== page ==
Tuesday, November 25, 2008

Sad Gorilla

The other night, I lay in bed trying to go to sleep. It was August and the bedroom in our apartment was the typical ten degrees hotter than the rest of the apartment. While I tossed and turned in the bed, my wife sat in bed next to me reading the newspaper and making it harder for me to sleep. It wasn’t the lamp or her rustling of the pages that kept me awake as much as her reading me a headline every four minutes.

“Honey, did you read about what the health departments have been finding when they test the sanitation levels of public pools?”

“No,” I whispered, pretending to sound too tired to talk. She didn’t elaborate but I was already wide awake and thinking about the countless public pools we’d taken the kids to in the last few months. Then, for some reason, my mind wandered to a food handler class I’d taken a few years ago. I didn’t recall any facts but I did recall some of the anecdotes the facilitator shared with us.

“How many of you eat sushi?” he asked. Several people raised their hands. “I love it. But you have to make sure to eat it at a reputable restaurant. My sister got some bad sushi once and a few days later complained that her throat had a weird tickle. When she went to the doctor, he reached down her throat with a pair of tweezers to pull out five worms, about two-inches long each.”

As I lay baking in bed, rubbing my throat, and thinking about the moral of the food class – that anything can make you sick – my wife said, “Oh my gosh, Honey, did you see this article about the mother gorilla that won’t give up her dead baby?”

“Excuse me?” I said. “What was that?”

“This mother gorilla gave birth to a stillborn baby. She’s been carrying the dead baby on her back for days. The zoo is trying to remove it but she won’t let them.”

“What do you mean she won’t ‘let them?’”

“She won’t allow her handlers to get anywhere near her or the baby. She lashes out at them when they approach.” She read on as if searching for a certain piece of information. “What they need to do is give her a cat?”

“What?”

“That’s what they do with mother gorillas when they lose a baby. They give her a cat. It’s so she’ll transfer her grief by caring for the cat. Seriously, I think I’m going to cry.”

“You don’t know why she won’t let them take the corpse. When did you become an authority on grieving monkeys?”

She wiped her eyes and shot me a dirty look. “A monkey is different from a gorilla. This is not a monkey. It’s a gorilla and that’s how gorillas show their sadness. She’s grieving the loss of her baby. Haven’t you ever heard of Koko?”

“Who?”

“Koko, the gorilla. Ask anyone and they’ll tell you who Koko is. She worked through her grief when her handlers gave her a kitten to raise.” Evidently she was upset with me for what she considered my insensitivity on the issue. I knew it’s my job to be a good listener. But gorillas? Really? Admittedly, I had questioned the credibility of her knowledge of sad gorillas, but she was clearly overreacting. I didn’t want to be defensive, but I wasn’t about to be labeled insensitive over something like this.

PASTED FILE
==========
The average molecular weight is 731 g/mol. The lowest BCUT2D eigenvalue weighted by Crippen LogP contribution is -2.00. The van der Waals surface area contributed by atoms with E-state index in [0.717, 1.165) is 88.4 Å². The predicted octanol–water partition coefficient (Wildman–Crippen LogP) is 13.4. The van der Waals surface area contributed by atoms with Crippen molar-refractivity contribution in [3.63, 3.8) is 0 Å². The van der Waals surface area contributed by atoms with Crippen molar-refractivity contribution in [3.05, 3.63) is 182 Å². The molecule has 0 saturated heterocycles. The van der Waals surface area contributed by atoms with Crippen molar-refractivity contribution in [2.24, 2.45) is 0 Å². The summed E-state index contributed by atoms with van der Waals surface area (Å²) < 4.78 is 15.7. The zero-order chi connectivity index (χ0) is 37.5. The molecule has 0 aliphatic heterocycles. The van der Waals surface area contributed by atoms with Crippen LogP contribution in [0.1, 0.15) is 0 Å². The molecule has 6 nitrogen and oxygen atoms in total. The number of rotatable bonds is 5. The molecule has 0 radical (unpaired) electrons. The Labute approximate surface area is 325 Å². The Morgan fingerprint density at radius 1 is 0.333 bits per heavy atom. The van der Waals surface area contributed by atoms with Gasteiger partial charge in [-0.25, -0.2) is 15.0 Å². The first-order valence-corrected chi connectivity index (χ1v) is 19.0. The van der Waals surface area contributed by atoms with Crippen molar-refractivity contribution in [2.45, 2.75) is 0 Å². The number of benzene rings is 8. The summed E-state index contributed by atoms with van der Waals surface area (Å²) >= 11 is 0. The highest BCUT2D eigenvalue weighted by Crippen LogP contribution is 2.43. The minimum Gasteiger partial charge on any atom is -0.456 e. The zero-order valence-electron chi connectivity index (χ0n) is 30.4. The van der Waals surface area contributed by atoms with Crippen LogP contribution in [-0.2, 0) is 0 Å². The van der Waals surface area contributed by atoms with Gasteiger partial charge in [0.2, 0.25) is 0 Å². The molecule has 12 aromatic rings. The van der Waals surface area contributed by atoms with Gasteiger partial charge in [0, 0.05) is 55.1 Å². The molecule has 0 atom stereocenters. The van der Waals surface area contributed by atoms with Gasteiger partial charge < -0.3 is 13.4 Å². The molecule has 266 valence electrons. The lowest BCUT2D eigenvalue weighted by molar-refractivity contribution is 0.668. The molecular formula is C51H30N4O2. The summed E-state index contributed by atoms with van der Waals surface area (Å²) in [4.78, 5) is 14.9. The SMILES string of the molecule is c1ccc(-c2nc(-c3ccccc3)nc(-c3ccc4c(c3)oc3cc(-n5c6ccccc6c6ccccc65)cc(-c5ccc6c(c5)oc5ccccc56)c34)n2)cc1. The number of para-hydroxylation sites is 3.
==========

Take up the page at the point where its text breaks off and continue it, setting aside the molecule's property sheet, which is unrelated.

“So she just carries the carcass around like a backpack?” I asked.

“Yes. She has to. That’s how she says goodbye.”

“That’s disgusting.”

“It’s not disgusting. It’s sweet. I’m going to clip this and save it.”

She got out of bed and came back with some scissors. I had my next argument ready to go. Actually, you’re going to stuff it in the pit you call your nightstand along with a bunch of unread books, stationary, and other random crap you’re never going to use or throw away. Deflecting the argument from her supposed knowledge about primates to her lack of organizational skills would have been a low blow. And besides, she knew she’d already won the fight. I was not only insensitive, but I was also wrong. Any further statements would have made me look worse.

I rolled over and tried to go to sleep but I couldn’t stop shifting. Maybe it was the stifling heat in the bedroom, the fact that it was late, or the imaginary worms crawling around in my throat. As I reread the script to the conversation in my mind, I wondered why it bothered me so much. What do I care if she’s right or not? Ultimately, I fell asleep sometime after I admitted to myself that what upset me was that I was wrong.

A few days later, I watched as my wife showed the clip to her best friend, Brandi, who took one look at the picture and immediately said, “Oh no. Don’t tell me that baby is dead. That’s so sad. It reminds me of Koko. They should get her a cat.”

3 comments:

justme27 said...

Yup. I learned about Koko in anthropology. Most boring class I've ever taken. Well, it's up there with government.

Matt and Carla Morgan said...

Love Koko and the cat! Were only women paying attention in anthro?

cm

paige[: said...

A story about Koko was on my TAKS test last year.